More experienced users will typically make primary use of the “Execute a piece of code” (which I will be using) action to effectively create “custom” actions using GML – Game Maker Language script (press F1 for the manual). As every drag and drop action has a script equivalent there is never an inherent need to use anything but code. This is the most powerful way to use Game Maker and it is highly recommended to learn! Since I am comfortable with coding I am gonna do this “Execute piece of code” for all of them except one, which will be an drag and drop equivalent of a game done using code.


So, Rooms can be used for many things, they act as containers for all of your game’s objects and background elements. It’s easy to think of rooms as simply the “levels” of your game, but more accurately they could be viewed as simply “screens”. A level of your game might be contained within a room, but so might your menu screen, intro screen, cutscenes, option screens, etc.

Your game needs at least one room to run, and Game Maker will always load the room at the top of the list (which you can re arrange) when you start your game. By default a new room has a grey background color and a set size. When you open a room a new window appears with a number of tabs: “Backgrounds, views, settings, objects” etc. On the settings tab you can adjust the size of your room.

You can also set the room speed on this tab. This ‘speed’ is the target frame rate (in frames per second) of your room and determines how fast the game operates. This can be an important value to remember when coding logic. If you create an object that moves 2 pixels per frame, at a room speed of 60, your object will move a total of 120 pixels per second. A kinda something that I realized after I made one…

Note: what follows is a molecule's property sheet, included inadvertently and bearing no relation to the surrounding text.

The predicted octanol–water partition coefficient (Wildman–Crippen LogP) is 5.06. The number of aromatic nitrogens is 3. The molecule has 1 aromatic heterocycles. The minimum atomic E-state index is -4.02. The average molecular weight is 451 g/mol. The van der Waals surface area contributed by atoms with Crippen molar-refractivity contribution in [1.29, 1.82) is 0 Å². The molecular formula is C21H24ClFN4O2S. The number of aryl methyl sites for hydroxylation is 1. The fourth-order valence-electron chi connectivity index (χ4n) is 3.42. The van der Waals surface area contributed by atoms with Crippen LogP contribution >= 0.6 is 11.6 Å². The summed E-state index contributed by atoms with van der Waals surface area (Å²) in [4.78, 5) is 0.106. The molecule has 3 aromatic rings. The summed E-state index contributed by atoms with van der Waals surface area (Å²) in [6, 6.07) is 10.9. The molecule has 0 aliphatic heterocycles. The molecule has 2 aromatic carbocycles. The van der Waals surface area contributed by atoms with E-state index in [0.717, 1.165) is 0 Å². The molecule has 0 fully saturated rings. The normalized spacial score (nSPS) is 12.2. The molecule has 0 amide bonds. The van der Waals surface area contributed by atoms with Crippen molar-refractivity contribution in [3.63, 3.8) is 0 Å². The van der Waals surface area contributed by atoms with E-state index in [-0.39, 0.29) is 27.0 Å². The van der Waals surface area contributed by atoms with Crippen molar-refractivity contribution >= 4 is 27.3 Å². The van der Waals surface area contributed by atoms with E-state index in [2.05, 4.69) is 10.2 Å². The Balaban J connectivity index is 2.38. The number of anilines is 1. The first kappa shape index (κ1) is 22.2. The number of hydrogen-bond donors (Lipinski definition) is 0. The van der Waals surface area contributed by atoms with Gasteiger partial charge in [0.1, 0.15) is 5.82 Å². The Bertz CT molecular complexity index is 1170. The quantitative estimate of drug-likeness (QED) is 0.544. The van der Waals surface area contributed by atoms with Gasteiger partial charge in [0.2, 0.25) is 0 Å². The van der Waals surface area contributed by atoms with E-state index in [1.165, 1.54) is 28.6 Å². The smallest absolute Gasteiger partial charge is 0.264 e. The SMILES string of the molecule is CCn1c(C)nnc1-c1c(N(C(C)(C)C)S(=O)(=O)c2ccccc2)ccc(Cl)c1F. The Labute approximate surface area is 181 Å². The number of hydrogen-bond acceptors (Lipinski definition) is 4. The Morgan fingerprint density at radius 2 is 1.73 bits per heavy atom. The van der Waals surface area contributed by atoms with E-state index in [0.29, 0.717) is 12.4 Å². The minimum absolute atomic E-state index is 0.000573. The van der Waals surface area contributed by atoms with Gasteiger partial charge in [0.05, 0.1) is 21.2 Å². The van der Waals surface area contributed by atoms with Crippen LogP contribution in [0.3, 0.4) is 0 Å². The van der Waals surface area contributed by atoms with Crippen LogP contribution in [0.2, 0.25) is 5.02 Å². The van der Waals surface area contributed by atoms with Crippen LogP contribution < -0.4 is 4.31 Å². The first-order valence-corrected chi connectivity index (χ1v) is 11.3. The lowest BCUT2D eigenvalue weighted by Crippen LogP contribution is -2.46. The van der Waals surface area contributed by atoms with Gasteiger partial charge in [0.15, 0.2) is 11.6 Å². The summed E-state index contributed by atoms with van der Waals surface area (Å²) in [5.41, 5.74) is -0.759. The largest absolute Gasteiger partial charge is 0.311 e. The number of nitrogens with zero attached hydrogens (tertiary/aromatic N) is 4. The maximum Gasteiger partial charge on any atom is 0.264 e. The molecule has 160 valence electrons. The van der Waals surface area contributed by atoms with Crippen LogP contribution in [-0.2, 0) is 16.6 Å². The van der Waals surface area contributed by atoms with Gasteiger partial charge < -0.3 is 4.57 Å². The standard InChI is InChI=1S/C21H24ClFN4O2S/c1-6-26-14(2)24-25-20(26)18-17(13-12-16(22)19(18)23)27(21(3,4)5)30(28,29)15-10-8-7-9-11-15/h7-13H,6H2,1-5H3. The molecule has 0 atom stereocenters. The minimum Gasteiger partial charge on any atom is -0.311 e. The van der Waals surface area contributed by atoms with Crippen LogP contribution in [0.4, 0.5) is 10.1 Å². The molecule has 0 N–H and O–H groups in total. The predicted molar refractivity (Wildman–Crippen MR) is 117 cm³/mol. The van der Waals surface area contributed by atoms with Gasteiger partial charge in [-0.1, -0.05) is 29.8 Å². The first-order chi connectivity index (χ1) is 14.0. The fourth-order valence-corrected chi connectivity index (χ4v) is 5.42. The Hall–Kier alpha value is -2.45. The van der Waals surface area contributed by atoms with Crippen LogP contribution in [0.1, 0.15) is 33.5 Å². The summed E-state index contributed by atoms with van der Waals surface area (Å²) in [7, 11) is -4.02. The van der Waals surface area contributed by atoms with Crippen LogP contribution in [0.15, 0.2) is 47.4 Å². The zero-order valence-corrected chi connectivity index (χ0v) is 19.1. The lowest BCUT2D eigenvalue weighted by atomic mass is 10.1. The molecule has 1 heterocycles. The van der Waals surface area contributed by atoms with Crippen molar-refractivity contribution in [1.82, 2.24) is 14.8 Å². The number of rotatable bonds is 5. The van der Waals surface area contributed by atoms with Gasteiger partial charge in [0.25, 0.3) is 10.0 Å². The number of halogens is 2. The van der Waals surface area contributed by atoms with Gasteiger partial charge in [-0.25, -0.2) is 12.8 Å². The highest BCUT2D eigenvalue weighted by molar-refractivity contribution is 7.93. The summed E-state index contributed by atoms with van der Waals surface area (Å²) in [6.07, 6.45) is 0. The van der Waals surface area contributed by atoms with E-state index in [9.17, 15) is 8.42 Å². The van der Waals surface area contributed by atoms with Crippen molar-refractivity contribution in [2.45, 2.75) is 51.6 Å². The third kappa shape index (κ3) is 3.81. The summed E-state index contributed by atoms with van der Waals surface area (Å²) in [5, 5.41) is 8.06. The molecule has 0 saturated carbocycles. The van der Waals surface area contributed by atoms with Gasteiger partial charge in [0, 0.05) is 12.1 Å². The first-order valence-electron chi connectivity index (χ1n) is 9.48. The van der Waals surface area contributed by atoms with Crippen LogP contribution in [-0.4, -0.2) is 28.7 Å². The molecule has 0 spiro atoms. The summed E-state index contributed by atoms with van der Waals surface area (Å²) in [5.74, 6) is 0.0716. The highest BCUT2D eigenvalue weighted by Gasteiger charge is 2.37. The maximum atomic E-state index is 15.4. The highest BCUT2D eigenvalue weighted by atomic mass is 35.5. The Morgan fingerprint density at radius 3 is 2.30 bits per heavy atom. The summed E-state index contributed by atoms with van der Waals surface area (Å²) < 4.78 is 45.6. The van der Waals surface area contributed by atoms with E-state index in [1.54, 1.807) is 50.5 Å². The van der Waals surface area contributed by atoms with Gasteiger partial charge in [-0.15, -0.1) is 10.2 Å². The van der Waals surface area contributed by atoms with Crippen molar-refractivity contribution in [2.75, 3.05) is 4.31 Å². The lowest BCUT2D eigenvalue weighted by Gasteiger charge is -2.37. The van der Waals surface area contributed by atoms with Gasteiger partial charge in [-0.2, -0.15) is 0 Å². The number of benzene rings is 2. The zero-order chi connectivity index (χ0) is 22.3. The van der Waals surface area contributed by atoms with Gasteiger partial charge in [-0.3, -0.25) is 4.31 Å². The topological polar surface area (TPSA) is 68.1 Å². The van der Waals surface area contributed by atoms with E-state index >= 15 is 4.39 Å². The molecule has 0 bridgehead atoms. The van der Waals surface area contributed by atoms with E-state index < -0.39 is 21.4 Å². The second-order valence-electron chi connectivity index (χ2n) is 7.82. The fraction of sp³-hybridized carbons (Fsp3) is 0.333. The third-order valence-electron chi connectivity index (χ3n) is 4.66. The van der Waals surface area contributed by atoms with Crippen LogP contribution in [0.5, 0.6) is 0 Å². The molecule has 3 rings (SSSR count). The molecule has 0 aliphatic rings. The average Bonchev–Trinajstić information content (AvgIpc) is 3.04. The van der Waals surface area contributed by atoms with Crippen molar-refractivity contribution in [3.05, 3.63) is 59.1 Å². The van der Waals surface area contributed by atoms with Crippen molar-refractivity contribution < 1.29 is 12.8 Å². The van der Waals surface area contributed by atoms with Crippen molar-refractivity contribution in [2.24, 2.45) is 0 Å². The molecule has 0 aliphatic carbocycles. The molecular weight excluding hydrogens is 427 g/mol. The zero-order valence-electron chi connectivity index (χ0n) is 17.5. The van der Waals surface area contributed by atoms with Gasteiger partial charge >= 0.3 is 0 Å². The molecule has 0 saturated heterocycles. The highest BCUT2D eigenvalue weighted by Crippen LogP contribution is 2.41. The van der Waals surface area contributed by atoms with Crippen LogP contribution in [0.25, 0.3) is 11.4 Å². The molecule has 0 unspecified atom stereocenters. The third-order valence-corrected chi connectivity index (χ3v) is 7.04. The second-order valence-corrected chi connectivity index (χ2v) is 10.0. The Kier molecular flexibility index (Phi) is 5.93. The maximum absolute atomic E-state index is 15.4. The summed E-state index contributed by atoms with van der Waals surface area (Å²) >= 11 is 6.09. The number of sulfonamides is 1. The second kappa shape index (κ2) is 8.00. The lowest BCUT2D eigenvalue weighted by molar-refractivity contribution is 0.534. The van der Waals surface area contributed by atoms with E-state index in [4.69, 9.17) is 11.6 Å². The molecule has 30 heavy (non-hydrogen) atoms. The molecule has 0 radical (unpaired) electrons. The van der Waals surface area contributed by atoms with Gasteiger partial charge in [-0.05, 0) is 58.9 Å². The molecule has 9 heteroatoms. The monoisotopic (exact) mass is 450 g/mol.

The objects tab of the room editor allows you to add objects to your room just by selecting an object and clicking in your room. You can use this to construct your levels and game. No object you create will do anything unless added to a room in your game. (unless you add a new object during your game with an action or through code) You can also set up fixed or scrolling background elements using the background tab, or place background images in specific locations using the tiles tab.

( ̄ω ̄)

There are many other kinds of resources you can use in GMS, but now that I know enough of the basics I can move on to making a basic (a randomly chosen retro game) game from next post onward!